Jessica Konen and her daughter Alicia will receive a $100,000 settlement in the landmark secret gender transition case against Buena Vista Middle School.
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An 11-year-old girl and her mother reached a $100,000 settlement with the California school district that was sued over claims that instructors and staff at Buena Vista Middle School in Salinas, Calif., encouraged the girl to transition to a male gender identification socially.
The Spreckels Union School District, the school’s principal, and two instructors were named as defendants in the case, which was filed on June 14 of the previous year.
At a California Teachers Association weekend conference in Palm Springs in October 2021, Jessica Konen, the child’s mother, stepped forward in response to a leaked audio tape that showed the two teachers discussing their covert recruitment of kids into the school’s LGBT club with other educators. The conference hosted by the CTA was dubbed “2021 LGBTQ+ Issues Conference, Beyond the Binary: Identity & Imagining Possibilities.”
The two instructors were later suspended, and they are no longer employed by the district.
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It was informed by Ms. Konen that she is relieved that a settlement has finally been reached.
“It’s a massive victory across America for myself, for my daughter, and for other parents experiencing similar situations,” she said. “Our voices made a difference.”
Although she is appreciative that the Center for American Liberty took on the case on a pro gratis basis, she asserted that the fight for parental rights has just begun.
“I just feel social transitioning done in secrecy is the real evil. We need to get rid of it, period. So, the fight must continue,” she said.
Her now-16-year-old daughter, Alicia Konen, mirrored her mother’s feelings by declaring that she is prepared to put the experience, which she characterized as “evil” and “horrible,” behind her.
According to the Center for American Liberty and claims made in the lawsuit, when Alicia was in the sixth grade, she was persuaded to join an “Equality Club,” where she was instructed on topics including bisexuality, transgender identities, and other LGBT ideas.
As well as adopting a male name and pronouns, Alicia started dressing like a boy and wearing a chest binder.
During Alicia’s seventh grade year, the school administration ultimately held a conference and insisted that Ms. Konen refers to her daughter by a male name and male pronouns, according to Ms. Konen.
“I was definitely intimidated,” she said.
Ms. Konen remembers being uncomfortable and anxious when labeling Alicia’s Christmas presents.
She wrote “Baby” and “Sweetheart” instead because she wanted to be her daughter’s supporter but wasn’t ready to refer to her by a male name and pronouns.
“I was an emotional wreck trying to process everything. I was scared to mess up or to use the wrong pronouns,” she said. “I never used the male pronouns, and I never used the name.”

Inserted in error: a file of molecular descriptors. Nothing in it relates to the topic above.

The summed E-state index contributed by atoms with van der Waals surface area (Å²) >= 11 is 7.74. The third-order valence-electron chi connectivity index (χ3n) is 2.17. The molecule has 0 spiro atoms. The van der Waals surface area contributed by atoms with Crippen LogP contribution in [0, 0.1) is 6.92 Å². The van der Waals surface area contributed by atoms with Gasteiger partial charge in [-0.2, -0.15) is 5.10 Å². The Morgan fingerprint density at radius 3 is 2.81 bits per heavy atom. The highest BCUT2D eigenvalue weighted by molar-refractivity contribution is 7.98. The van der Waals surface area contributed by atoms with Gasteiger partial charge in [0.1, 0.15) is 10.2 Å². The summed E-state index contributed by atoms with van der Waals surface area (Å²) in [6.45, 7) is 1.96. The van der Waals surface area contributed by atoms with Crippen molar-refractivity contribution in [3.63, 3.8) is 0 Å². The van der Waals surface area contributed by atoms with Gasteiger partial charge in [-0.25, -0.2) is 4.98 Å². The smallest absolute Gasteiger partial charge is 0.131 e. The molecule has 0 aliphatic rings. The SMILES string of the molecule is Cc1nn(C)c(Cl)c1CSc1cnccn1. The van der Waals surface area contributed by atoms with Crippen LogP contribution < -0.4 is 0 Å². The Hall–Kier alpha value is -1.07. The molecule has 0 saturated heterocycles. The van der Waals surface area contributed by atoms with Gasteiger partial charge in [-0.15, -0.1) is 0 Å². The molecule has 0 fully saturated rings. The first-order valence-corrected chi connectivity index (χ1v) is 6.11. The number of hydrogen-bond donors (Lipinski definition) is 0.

Parents should “be vigilant,” communicate with their children’s teachers, and attend local school board meetings, Ms. Konen advised.
“Don’t be afraid to ask questions. Don’t be afraid to show your values and your opinions,” she said.
She also asked parents to become more involved in the lives of their kids.
“We need to fight for our kids because if we don’t fight for our kids, they’ll fight for our kids,” she said. “Be close to your child, because somebody wants to get closer.”
Russian President Vladimir Putin has signed a bill into law that prohibits sex reassignment surgeries.
‘I Wanted to Tell My Mom’
According to Alicia, her social gender transition started when she visited a school counselor because she was despondent.
“I was told by the counselor—it was brought up that I was sad because I wasn’t who I was supposed to be, and that’s kind of where it all started,” the girl recalled.
Alicia’s attention was “pulled away” from her studies by the counselor, who she claimed was helping the school “socially transition kids,” and she was placed on a Gender Support Plan (GSP), which required school personnel to refer to her by a male name and male pronouns and to let her use the teachers’ restroom instead of the girls’ facilities.
“I was advised by the school not to tell my mom, and I was given articles on how to hide a social transition from my mom,” she said. “I was extremely confused, and honestly very scared. I wanted to tell my mom, and continually said I wanted to tell her, but I was encouraged to keep it a secret. … The school said that my mother wouldn’t support me.”
But Alicia remained confident that her mother would stand by her during the difficult time, which lasted for more than a year.
“She loves me. She went through this whole fight for me, and that just shows really how much she supports me, how much she loves me,” Alicia said. “It was horrible what I went through, and not a lot of people know how it feels to have to hide stuff from your mom, especially when you have as close of a bond as we do.”
Since leaving middle school and enrolling in high school, where she is “actually able to focus on my academics,” Alicia claimed she has felt better about herself.
She also feels at ease with her gender.
“I am 1,000 percent a girl. I am Alicia. That is who I am, and no one can ever change that,” she said. “I feel free finally. I feel like I’m not under control by anybody. I can finally move forward with my life and be happy.”
The Konens hope that by bringing their high-profile case to light, more families may be inspired to speak out against state and local school board regulations that keep parents out of their children’s lives.